How much candy is too much on Halloween?

October 31st, 2017

How much candy is too much on Halloween?

By Ryan Hatoum rhatoum

With candy practically falling from the sky on Halloween, many kids will overindulge on sugary sweets during all the festivities. While that can be part of the fun of the holiday, there are plenty of ways to enjoy candy without overdoing it, says Dana Hunnes, senior dietitian at Ronald Reagan UCLA Medical Center and adjunct […]

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Tags: added sugar, candy, children, Dana Hunnes, diet, dietitian, Halloween, holiday, holiday diet, nutrition, pediatrics, sugar


Dribble for the Cure annual event raises more than $192,000 to combat pediatric cancer

October 25th, 2017

Dribble for the Cure annual event raises more than $192,000 to combat pediatric cancer

By Ryan Hatoum rhatoum

UCLA’s 10th annual Dribble for the Cure event, a rally generating funds for the research and treatment of pediatric cancer, drew over 1,200 participants and $192,000 — a record on both counts compared to past years. Each year, participants gather on UCLA’s campus and dribble basketballs alongside the UCLA men’s and women’s basketball teams. This […]

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Tags: Dr. Theodore Bruce Moore, Dr. Theodore Moore, dribble for the cure


Flu shot tips from a nurse

October 20th, 2017

Flu shot tips from a nurse

By Amy Albin amyalbin

Feeling squeamish about getting your annual flu shot? We asked an expert for some advice in making the uncomfortable experience a little bit easier. Nurse Janet Li-Tall has given thousands of flu shots in her 11 years working at the Occupational Health department of UCLA Health. She likes giving them because it protects the staff […]

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Tags: flu shot, flu vaccination, Flu vaccine, immunization, nurse, nursing, Occupational Health, seasonal flu


PSA test results can be affected by different factors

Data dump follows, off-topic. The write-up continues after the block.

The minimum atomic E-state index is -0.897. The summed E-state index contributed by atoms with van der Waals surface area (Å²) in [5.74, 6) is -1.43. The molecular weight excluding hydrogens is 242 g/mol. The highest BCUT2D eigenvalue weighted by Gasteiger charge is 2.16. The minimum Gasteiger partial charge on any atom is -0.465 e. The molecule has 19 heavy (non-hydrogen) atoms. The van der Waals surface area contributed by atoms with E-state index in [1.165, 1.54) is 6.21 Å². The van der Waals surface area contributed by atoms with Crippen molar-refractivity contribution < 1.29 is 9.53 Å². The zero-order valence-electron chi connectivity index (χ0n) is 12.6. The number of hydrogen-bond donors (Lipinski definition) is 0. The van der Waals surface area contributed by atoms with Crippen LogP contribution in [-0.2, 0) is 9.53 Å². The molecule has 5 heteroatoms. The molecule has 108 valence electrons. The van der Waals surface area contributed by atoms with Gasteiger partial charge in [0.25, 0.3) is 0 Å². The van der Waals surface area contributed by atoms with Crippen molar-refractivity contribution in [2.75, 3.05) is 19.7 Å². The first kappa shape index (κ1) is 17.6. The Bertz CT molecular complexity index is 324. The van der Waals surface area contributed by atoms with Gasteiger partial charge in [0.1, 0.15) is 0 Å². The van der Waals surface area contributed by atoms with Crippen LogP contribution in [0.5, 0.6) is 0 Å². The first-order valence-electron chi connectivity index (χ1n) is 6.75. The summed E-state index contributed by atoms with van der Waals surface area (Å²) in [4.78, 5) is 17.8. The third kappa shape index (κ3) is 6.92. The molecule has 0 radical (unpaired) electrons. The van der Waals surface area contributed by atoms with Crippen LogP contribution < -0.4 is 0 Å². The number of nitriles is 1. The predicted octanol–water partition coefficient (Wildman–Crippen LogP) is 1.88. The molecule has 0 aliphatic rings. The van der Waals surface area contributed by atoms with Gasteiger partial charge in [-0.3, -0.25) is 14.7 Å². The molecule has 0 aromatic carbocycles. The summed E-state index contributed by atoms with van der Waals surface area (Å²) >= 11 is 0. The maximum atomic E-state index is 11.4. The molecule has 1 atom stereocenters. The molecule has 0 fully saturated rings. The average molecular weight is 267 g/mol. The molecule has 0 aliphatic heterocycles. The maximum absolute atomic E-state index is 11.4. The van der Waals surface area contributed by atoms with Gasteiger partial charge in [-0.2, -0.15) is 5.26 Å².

October 18th, 2017

PSA test results can be affected by different factors

By Ryan Hatoum rhatoum

The prostate-specific antigen (PSA) test is a helpful measure in screening men for prostate cancer, a disease risk that increases considerably after age 50. At the same time, the test has limitations about which patients should be aware. The PSA test does not specifically check for prostate cancer itself, but rather for the presence of […]

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Tags: cancer, cancer screening, Dr. Christopher Saigal, men's health, prostate, prostate cancer, prostate cancer screening prostatitis, prostate-specific antigen, prostatectomy, prostatic hyperplasia, PSA, PSA levels


At Celebration of Life event, cancer patients share their stories of their transplant journey

October 12th, 2017

At Celebration of Life event, cancer patients share their stories of their transplant journey

By uclahealth uclahealth

By Amy Albin Kathryn Naftzger, 21, still remembers the shock of being diagnosed with acute lymphoblastic leukemia in April 2016. Over the course of her treatment she experienced good days, bad days and others that fell somewhere in between. She suffered fainting spells, fevers, pancreatitis, swollen cheeks and more. But she also enjoyed many milestones: […]

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Tags: acute lymphoblastic leukemia, acute myeloid leukemia, blood cancer, bone marrow cancer, bone marrow transplant, Burkitt lymphoma, cancer, multiple myeloma, stem-cell transplant, UCLA bone marrow and stem cell transplant program